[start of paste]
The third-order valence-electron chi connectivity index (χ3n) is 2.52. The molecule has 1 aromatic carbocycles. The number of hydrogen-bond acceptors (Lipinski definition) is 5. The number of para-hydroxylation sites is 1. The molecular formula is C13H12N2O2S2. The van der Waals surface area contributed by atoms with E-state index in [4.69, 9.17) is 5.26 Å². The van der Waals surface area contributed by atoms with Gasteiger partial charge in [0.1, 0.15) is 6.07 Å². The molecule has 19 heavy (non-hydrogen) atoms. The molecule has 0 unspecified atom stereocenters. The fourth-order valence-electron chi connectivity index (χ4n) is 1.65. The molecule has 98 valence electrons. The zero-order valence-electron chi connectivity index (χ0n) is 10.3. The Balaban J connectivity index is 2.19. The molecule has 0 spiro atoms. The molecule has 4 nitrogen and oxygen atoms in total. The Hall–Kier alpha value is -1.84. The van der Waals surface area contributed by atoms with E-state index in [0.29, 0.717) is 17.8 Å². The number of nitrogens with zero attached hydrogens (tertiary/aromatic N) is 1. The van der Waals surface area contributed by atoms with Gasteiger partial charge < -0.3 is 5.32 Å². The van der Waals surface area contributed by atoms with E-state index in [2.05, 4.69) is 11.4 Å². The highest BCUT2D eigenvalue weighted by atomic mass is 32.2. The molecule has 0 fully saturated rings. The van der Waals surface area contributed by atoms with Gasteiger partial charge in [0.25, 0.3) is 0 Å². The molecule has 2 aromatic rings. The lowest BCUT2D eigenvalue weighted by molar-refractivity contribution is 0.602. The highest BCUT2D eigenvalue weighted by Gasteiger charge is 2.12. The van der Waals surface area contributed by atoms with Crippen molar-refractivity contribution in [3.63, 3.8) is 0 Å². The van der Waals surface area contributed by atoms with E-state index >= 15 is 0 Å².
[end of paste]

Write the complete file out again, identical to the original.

The third-order valence-electron chi connectivity index (χ3n) is 2.52. The molecule has 1 aromatic carbocycles. The number of hydrogen-bond acceptors (Lipinski definition) is 5. The number of para-hydroxylation sites is 1. The molecular formula is C13H12N2O2S2. The van der Waals surface area contributed by atoms with E-state index in [4.69, 9.17) is 5.26 Å². The van der Waals surface area contributed by atoms with Gasteiger partial charge in [0.1, 0.15) is 6.07 Å². The molecule has 19 heavy (non-hydrogen) atoms. The molecule has 0 unspecified atom stereocenters. The fourth-order valence-electron chi connectivity index (χ4n) is 1.65. The molecule has 98 valence electrons. The zero-order valence-electron chi connectivity index (χ0n) is 10.3. The Balaban J connectivity index is 2.19. The molecule has 0 spiro atoms. The molecule has 4 nitrogen and oxygen atoms in total. The Hall–Kier alpha value is -1.84. The van der Waals surface area contributed by atoms with E-state index in [0.29, 0.717) is 17.8 Å². The number of nitrogens with zero attached hydrogens (tertiary/aromatic N) is 1. The van der Waals surface area contributed by atoms with Gasteiger partial charge < -0.3 is 5.32 Å². The van der Waals surface area contributed by atoms with E-state index in [2.05, 4.69) is 11.4 Å². The highest BCUT2D eigenvalue weighted by atomic mass is 32.2. The molecule has 0 fully saturated rings. The van der Waals surface area contributed by atoms with Gasteiger partial charge in [0.25, 0.3) is 0 Å². The molecule has 2 aromatic rings. The lowest BCUT2D eigenvalue weighted by molar-refractivity contribution is 0.602. The highest BCUT2D eigenvalue weighted by Gasteiger charge is 2.12. The van der Waals surface area contributed by atoms with Crippen molar-refractivity contribution in [3.63, 3.8) is 0 Å². The van der Waals surface area contributed by atoms with E-state index >= 15 is 0 Å².